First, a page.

As bridges between the state and civil society, National Human Rights Institutions (NHRIs) are well-placed to empower individuals in claiming their economic and social rights and encourage their participation in policy making. This is particularly important given that, more than a decade after the global financial crisis, some economic and social policies and decisions in Europe continue to not take due account of international human rights standards. Through our Economic, Social and Cultural Rights Working Group, we facilitate joint work on a range of issues, such as poverty, housing and social security.
HUMAN RIGHTS-BASED APPROACH TO COVID-19 RECOVERY
The COVID-19 pandemic resulted not only in a global health crisis, but in the widespread exacerbation of social inequalities. Through their mandates, NHRIs were well placed to advise governments in guaranteeing that recovery efforts leave no one behind.
To support NHRIs in guiding governments on national recovery and resilience plans, we partnered with OHCHR to develop a checklist in early 2022 that followed a human rights-based approach (HRBA) to recovery. Underpinned by five key human rights principles, it can assist NHRIs in their work protecting jobs and incomes, promoting gender and socio-economic equality, and upholding human rights norms that guarantee the inclusion of all members of society.
ROLE OF NHRIS IN REALISING ECONOMIC AND SOCIAL RIGHTS
Showcasing how NHRIs help people realise their social and economic rights has been a constant part of our work in this field.
In 2019, this was spotlighted as part of wider network activities. ENNHRI’s Annual Conference 2019 explored how a human rights-based approach to policies can aid the enjoyment of economic and social rights and improve economic and social cohesion. The conference focused on poverty, the right to housing, labour rights, justiciability, and promoting economic and social rights.
The 2019 NHRI Academy also focused on sharing good practices on and enhancing NHRs’ capacity to implement economic and social rights.
Webinar series: Realising economic and social rights in Europe – Tips and tricks for NHRIs
ENNHRI launched a series of webinars targeted to build capacity of European NHRIs on different issues related to economic and social rights. The first webinar focused on a human rights-based approach to poverty reduction and measurement, while the second explored how NHRIs can better understand challenges and human rights violations of Older Persons.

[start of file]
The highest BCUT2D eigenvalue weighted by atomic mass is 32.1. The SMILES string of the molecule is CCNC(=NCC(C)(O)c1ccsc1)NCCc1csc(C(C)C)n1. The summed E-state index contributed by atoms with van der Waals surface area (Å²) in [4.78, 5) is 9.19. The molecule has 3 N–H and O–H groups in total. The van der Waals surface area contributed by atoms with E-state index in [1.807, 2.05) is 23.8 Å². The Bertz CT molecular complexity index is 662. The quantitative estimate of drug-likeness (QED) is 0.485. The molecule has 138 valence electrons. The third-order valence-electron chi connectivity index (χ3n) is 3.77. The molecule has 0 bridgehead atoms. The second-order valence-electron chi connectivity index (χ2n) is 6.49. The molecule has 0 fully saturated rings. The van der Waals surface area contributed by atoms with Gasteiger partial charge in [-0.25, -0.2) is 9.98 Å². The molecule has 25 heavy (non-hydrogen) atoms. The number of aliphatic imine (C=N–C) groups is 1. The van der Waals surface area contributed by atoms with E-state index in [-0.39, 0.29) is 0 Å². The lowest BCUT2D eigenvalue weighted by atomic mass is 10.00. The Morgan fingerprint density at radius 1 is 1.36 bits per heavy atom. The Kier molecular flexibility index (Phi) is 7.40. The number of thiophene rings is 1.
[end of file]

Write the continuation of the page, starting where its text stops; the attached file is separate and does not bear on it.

|Webinar series: Realising economic and social rights in Europe – Tips and tricks for NHRIs|
HUMAN RIGHTS-BASED APPROACH TO POVERTY REDUCTION AND MEASUREMENT
Poverty is not only a lack of income: it is a lack of access to human rights. Given their broad human rights mandate and position between civil society and the state, NHRIs are ideal actors to support a human rights-based approach to poverty reduction and measurement.
Our guide supports European NHRIs to advance a human rights-based approach to poverty reduction and measurement, while also using the Sustainable Development Goals.
|Download: A human rights-based approach to COVID-19 economic response and recovery – Protecting jobs, SMEs, and workers, including in the context of national recovery and resilience plans: Checklist for European National Human Rights Institutions|
COE-FRA-ENNHRI-EQUINET COLLABORATIVE PLATFORM ON SOCIAL AND ECONOMIC RIGHTS
Since its establishment in 2015, we have participated in the CoE-FRA-ENNHRI-Equinet Collaborative Platform on social and economic rights. This has been together with the Council of Europe, the EU Agency for Fundamental Rights and the European Network of Equality Bodies (Equinet).
Platform members explore how to ensure that the European Social Charter and other international standards on economic and social rights are considered in the design and implementation of national legislation and practice. It also places NHRIs and Equality Bodies at the heart of these efforts.
The last platform meeting in 2022 looked at strengthening cooperation between NHRIs, equality bodies and civil society organisations working on social rights.
ECONOMIC AND SOCIAL RIGHTS IN TIMES OF LIMITED RESOURCES (AUSTERITY)
Fiscal consolidation policies and reforms were widespread in Europe during the mid-2010s. During this time, ENNHRI prioritised work on human rights protection in times of limited resources.
European NHRIs engaged with the UN Independent Expert on the effects of foreign debt, the European Committee of Social Rights, and civil society to explore how human rights standards can guide economic policy. NHRIs also showed they can play an advisory role. Institutions from Great Britain, Greece and Ireland monitored austerity measures’ impact on vulnerable groups. Two events in 2013 discussed how economic policy-making can follow human rights-based methods.
ECONOMIC, SOCIAL & CULTURAL RIGHTS WORKING GROUP
Our work on this topic is facilitated by our Economic, Social and Cultural Rights Working Group. It acts as a hub of experts and a platform to exchange knowledge, good practices and challenges that NHRIs face in this area. The Working Group also coordinates engagement with regional actors at the EU and Council of Europe and, to some extent, the UN.
Christiaan Duijst – Netherlands Institute for Human Rights
Katerina Charokopou – Greek National Commission for Human Rights
Publications & Statements
* This designation is without prejudice to positions on status, and is in line with UNSC 1244 and the ICJ Opinion on the Kosovo Declaration of Independence